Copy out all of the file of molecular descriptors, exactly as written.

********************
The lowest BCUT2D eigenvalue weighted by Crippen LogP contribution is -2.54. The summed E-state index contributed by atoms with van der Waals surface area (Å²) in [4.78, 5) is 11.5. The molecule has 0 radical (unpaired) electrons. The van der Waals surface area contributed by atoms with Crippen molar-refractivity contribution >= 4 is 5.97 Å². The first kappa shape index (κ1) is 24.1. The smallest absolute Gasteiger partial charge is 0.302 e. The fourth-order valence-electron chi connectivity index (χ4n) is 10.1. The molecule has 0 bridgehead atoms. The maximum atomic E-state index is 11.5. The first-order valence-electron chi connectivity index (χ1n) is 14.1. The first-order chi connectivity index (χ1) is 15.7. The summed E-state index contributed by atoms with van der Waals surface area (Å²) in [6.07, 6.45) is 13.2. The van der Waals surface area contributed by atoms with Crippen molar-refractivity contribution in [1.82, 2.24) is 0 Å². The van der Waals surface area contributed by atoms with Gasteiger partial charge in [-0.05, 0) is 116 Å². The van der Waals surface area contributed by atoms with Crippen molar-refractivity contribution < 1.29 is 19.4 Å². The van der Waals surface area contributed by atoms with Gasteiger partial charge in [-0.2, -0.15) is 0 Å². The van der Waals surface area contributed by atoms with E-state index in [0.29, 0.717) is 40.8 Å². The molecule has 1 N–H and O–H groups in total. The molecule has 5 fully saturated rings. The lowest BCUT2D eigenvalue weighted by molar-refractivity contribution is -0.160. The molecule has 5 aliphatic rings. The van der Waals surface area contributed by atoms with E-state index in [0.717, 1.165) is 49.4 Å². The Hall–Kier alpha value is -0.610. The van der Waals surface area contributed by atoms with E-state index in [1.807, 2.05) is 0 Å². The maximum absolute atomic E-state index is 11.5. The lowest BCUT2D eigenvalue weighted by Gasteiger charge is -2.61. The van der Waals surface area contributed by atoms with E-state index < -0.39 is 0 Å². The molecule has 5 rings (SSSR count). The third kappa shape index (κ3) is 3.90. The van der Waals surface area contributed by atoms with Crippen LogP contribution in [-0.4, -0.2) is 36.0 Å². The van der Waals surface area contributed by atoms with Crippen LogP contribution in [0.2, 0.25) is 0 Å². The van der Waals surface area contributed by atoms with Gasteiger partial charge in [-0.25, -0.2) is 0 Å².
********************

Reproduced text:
The lowest BCUT2D eigenvalue weighted by Crippen LogP contribution is -2.54. The summed E-state index contributed by atoms with van der Waals surface area (Å²) in [4.78, 5) is 11.5. The molecule has 0 radical (unpaired) electrons. The van der Waals surface area contributed by atoms with Crippen molar-refractivity contribution >= 4 is 5.97 Å². The first kappa shape index (κ1) is 24.1. The smallest absolute Gasteiger partial charge is 0.302 e. The fourth-order valence-electron chi connectivity index (χ4n) is 10.1. The molecule has 0 bridgehead atoms. The maximum atomic E-state index is 11.5. The first-order valence-electron chi connectivity index (χ1n) is 14.1. The first-order chi connectivity index (χ1) is 15.7. The summed E-state index contributed by atoms with van der Waals surface area (Å²) in [6.07, 6.45) is 13.2. The van der Waals surface area contributed by atoms with Crippen molar-refractivity contribution in [1.82, 2.24) is 0 Å². The van der Waals surface area contributed by atoms with Gasteiger partial charge in [-0.05, 0) is 116 Å². The van der Waals surface area contributed by atoms with Crippen molar-refractivity contribution < 1.29 is 19.4 Å². The van der Waals surface area contributed by atoms with Gasteiger partial charge in [-0.2, -0.15) is 0 Å². The van der Waals surface area contributed by atoms with E-state index in [0.29, 0.717) is 40.8 Å². The molecule has 1 N–H and O–H groups in total. The molecule has 5 fully saturated rings. The lowest BCUT2D eigenvalue weighted by molar-refractivity contribution is -0.160. The molecule has 5 aliphatic rings. The van der Waals surface area contributed by atoms with E-state index in [0.717, 1.165) is 49.4 Å². The Hall–Kier alpha value is -0.610. The van der Waals surface area contributed by atoms with E-state index in [1.807, 2.05) is 0 Å². The maximum absolute atomic E-state index is 11.5. The lowest BCUT2D eigenvalue weighted by Gasteiger charge is -2.61. The van der Waals surface area contributed by atoms with E-state index < -0.39 is 0 Å². The molecule has 5 rings (SSSR count). The third kappa shape index (κ3) is 3.90. The van der Waals surface area contributed by atoms with Crippen LogP contribution in [-0.4, -0.2) is 36.0 Å². The van der Waals surface area contributed by atoms with Crippen LogP contribution in [0.2, 0.25) is 0 Å². The van der Waals surface area contributed by atoms with Gasteiger partial charge in [-0.25, -0.2) is 0 Å².